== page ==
Thursday, 8 July 2010

Bee is for broomrape

The safari was allowed the first early Patch 1 walk with Frank after the op this morning. He promptly disgraced himself by haring off after a Woodpigeon feeding on the ground yanking his lead from our 'good' hand. Bad dog...never done that before!!! The Blackcap was still giving us a few bars of song and after noting yesterday that the Sparrowhawks were still around well we actually heard them this morning. If there is a nest it could be right by where the Chav-finches hang out in their 'shelter'. Thanks for the correct nomenclature Cliff - nice one.
On the way back we spotted this torpid White Tailed Bumble Bee. A Soldier Beetle was about to be photographed when Frank disturbed a large Frog and it hopped our way with him close behind, nose to the grass, after it.After a bit of brekkie we decided to try a safari a bit further afield so we doused ourselves in insect repellent and fired up the Land Rover to try a 500 yard drive. Managed it fairly successfully - good job it's an auto though cos changing gear might not have been possible just yet. The area is a County Biological Heritage Site on account of its wildflowers and there are loads of ant nests some quite large ones like the one below.The object of the safari was to see if we could find any Bee Orchids, nope couldn't find anything resembling a drying seedpod anywhere. Should have marked the two we found before we went into hossy. We did, however, after much searching find a single spike of Common Broomrape. This plant is a parasite on the Red Clover seen in the back ground.The sun was shining but this is an exposed raised site and a cool breeze was keeping the insects tucked up in the grass. As we walked about we kicked up oodles of Meadow Browns, Large Skippers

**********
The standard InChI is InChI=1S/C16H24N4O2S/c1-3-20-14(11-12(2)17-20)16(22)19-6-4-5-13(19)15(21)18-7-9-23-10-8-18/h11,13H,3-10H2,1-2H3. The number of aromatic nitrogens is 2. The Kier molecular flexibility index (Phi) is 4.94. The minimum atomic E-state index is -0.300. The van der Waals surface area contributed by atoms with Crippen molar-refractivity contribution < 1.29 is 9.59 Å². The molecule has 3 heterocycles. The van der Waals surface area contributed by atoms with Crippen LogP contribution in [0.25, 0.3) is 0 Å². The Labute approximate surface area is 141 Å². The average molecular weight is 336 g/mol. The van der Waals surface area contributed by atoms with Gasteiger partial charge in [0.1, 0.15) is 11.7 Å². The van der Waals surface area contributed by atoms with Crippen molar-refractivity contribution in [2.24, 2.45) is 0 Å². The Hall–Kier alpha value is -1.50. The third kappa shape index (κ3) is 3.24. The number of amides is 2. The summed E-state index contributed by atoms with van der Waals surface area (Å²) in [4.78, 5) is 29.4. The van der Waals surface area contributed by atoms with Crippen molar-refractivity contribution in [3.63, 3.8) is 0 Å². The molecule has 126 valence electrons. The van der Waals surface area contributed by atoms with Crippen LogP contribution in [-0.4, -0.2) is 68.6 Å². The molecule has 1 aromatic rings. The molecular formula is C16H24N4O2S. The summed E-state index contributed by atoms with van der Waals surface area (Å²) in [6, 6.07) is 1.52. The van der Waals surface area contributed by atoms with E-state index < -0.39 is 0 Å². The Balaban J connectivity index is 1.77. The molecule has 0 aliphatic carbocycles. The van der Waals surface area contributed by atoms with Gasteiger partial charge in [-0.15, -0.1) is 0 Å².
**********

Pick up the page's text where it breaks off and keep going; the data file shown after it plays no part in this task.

and a fair few Small Skippers. We also saw three scale perfect Small Tortoiseshells. It was very tricky trying to get shots of the butts, and the number of Cleggs hovering around looking interested but not landing might have given the game away. As we approached the butterflies with the camera they were getting a good wiff of the insect repellant. Only one pic but boy are we glad we had it on, loadsa Cleggs - no bites! The Common Horse Fly (link goes to some good pics esp showing the beautiful eyes - all the better to see you with!!!) or Cleg-fly has an interesting Latin name: Haematopota pluvialis = blooddrinker of the rains. Nicked that bit from Garden Safari